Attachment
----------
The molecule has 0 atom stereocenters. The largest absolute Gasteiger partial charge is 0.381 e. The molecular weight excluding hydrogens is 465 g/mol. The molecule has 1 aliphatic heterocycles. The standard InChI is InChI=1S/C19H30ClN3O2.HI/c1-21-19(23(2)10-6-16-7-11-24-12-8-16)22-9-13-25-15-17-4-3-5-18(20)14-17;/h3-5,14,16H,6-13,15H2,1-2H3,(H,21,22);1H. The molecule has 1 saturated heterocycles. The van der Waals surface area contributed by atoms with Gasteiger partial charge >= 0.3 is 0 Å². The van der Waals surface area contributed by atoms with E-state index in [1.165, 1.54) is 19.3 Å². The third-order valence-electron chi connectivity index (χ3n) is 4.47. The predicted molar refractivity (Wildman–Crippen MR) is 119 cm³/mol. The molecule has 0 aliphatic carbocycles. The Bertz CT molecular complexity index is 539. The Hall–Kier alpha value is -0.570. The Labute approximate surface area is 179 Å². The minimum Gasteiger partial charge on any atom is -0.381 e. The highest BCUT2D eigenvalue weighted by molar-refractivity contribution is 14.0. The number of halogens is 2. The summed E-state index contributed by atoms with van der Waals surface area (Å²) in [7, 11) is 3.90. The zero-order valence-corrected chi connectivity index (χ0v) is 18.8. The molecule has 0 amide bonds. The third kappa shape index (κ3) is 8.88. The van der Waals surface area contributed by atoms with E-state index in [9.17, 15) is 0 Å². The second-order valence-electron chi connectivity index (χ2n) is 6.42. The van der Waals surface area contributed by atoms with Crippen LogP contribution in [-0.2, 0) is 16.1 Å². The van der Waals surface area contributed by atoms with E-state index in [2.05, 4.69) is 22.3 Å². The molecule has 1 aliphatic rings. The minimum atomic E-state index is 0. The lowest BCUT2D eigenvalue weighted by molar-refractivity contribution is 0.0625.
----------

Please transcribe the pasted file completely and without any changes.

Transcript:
The molecule has 0 atom stereocenters. The largest absolute Gasteiger partial charge is 0.381 e. The molecular weight excluding hydrogens is 465 g/mol. The molecule has 1 aliphatic heterocycles. The standard InChI is InChI=1S/C19H30ClN3O2.HI/c1-21-19(23(2)10-6-16-7-11-24-12-8-16)22-9-13-25-15-17-4-3-5-18(20)14-17;/h3-5,14,16H,6-13,15H2,1-2H3,(H,21,22);1H. The molecule has 1 saturated heterocycles. The van der Waals surface area contributed by atoms with Gasteiger partial charge >= 0.3 is 0 Å². The van der Waals surface area contributed by atoms with E-state index in [1.165, 1.54) is 19.3 Å². The third-order valence-electron chi connectivity index (χ3n) is 4.47. The predicted molar refractivity (Wildman–Crippen MR) is 119 cm³/mol. The molecule has 0 aliphatic carbocycles. The Bertz CT molecular complexity index is 539. The Hall–Kier alpha value is -0.570. The Labute approximate surface area is 179 Å². The minimum Gasteiger partial charge on any atom is -0.381 e. The highest BCUT2D eigenvalue weighted by molar-refractivity contribution is 14.0. The number of halogens is 2. The summed E-state index contributed by atoms with van der Waals surface area (Å²) in [7, 11) is 3.90. The zero-order valence-corrected chi connectivity index (χ0v) is 18.8. The molecule has 0 amide bonds. The third kappa shape index (κ3) is 8.88. The van der Waals surface area contributed by atoms with E-state index in [9.17, 15) is 0 Å². The second-order valence-electron chi connectivity index (χ2n) is 6.42. The van der Waals surface area contributed by atoms with Crippen LogP contribution in [-0.2, 0) is 16.1 Å². The van der Waals surface area contributed by atoms with E-state index in [2.05, 4.69) is 22.3 Å². The molecule has 1 aliphatic rings. The minimum atomic E-state index is 0. The lowest BCUT2D eigenvalue weighted by molar-refractivity contribution is 0.0625.